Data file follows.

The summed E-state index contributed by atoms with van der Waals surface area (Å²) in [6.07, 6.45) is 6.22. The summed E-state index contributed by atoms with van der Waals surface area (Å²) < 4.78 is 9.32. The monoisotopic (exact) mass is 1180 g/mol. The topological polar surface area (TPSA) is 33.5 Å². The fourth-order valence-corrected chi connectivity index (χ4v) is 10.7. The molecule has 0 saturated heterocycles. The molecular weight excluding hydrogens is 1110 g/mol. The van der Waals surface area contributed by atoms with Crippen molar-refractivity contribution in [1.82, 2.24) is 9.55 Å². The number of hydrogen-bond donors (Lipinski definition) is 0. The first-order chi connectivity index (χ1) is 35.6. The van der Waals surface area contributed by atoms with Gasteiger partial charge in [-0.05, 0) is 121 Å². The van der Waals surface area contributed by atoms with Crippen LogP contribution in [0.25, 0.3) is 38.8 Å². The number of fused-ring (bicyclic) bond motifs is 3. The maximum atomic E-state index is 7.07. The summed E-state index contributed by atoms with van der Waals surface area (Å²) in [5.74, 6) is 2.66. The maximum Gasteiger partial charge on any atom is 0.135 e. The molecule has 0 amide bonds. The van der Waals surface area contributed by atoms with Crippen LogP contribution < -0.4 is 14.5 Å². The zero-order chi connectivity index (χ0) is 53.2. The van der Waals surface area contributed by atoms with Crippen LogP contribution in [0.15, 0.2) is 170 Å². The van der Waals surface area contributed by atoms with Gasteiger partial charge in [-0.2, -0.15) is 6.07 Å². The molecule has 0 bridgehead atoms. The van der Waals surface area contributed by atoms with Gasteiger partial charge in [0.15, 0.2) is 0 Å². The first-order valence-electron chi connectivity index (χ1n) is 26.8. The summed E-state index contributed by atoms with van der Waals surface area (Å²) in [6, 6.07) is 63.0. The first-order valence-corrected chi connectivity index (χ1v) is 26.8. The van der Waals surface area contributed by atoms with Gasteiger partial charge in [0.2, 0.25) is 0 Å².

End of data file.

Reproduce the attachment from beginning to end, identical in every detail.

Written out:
The summed E-state index contributed by atoms with van der Waals surface area (Å²) in [6.07, 6.45) is 6.22. The summed E-state index contributed by atoms with van der Waals surface area (Å²) < 4.78 is 9.32. The monoisotopic (exact) mass is 1180 g/mol. The topological polar surface area (TPSA) is 33.5 Å². The fourth-order valence-corrected chi connectivity index (χ4v) is 10.7. The molecule has 0 saturated heterocycles. The molecular weight excluding hydrogens is 1110 g/mol. The van der Waals surface area contributed by atoms with Crippen molar-refractivity contribution in [1.82, 2.24) is 9.55 Å². The number of hydrogen-bond donors (Lipinski definition) is 0. The first-order chi connectivity index (χ1) is 35.6. The van der Waals surface area contributed by atoms with Gasteiger partial charge in [-0.05, 0) is 121 Å². The van der Waals surface area contributed by atoms with Crippen LogP contribution in [0.25, 0.3) is 38.8 Å². The number of fused-ring (bicyclic) bond motifs is 3. The maximum atomic E-state index is 7.07. The summed E-state index contributed by atoms with van der Waals surface area (Å²) in [5.74, 6) is 2.66. The maximum Gasteiger partial charge on any atom is 0.135 e. The molecule has 0 amide bonds. The van der Waals surface area contributed by atoms with Crippen LogP contribution < -0.4 is 14.5 Å². The zero-order chi connectivity index (χ0) is 53.2. The van der Waals surface area contributed by atoms with Crippen LogP contribution in [0.15, 0.2) is 170 Å². The van der Waals surface area contributed by atoms with Gasteiger partial charge in [-0.2, -0.15) is 6.07 Å². The molecule has 0 bridgehead atoms. The van der Waals surface area contributed by atoms with Gasteiger partial charge in [0.15, 0.2) is 0 Å². The first-order valence-electron chi connectivity index (χ1n) is 26.8. The summed E-state index contributed by atoms with van der Waals surface area (Å²) in [6, 6.07) is 63.0. The first-order valence-corrected chi connectivity index (χ1v) is 26.8. The van der Waals surface area contributed by atoms with Gasteiger partial charge in [0.2, 0.25) is 0 Å².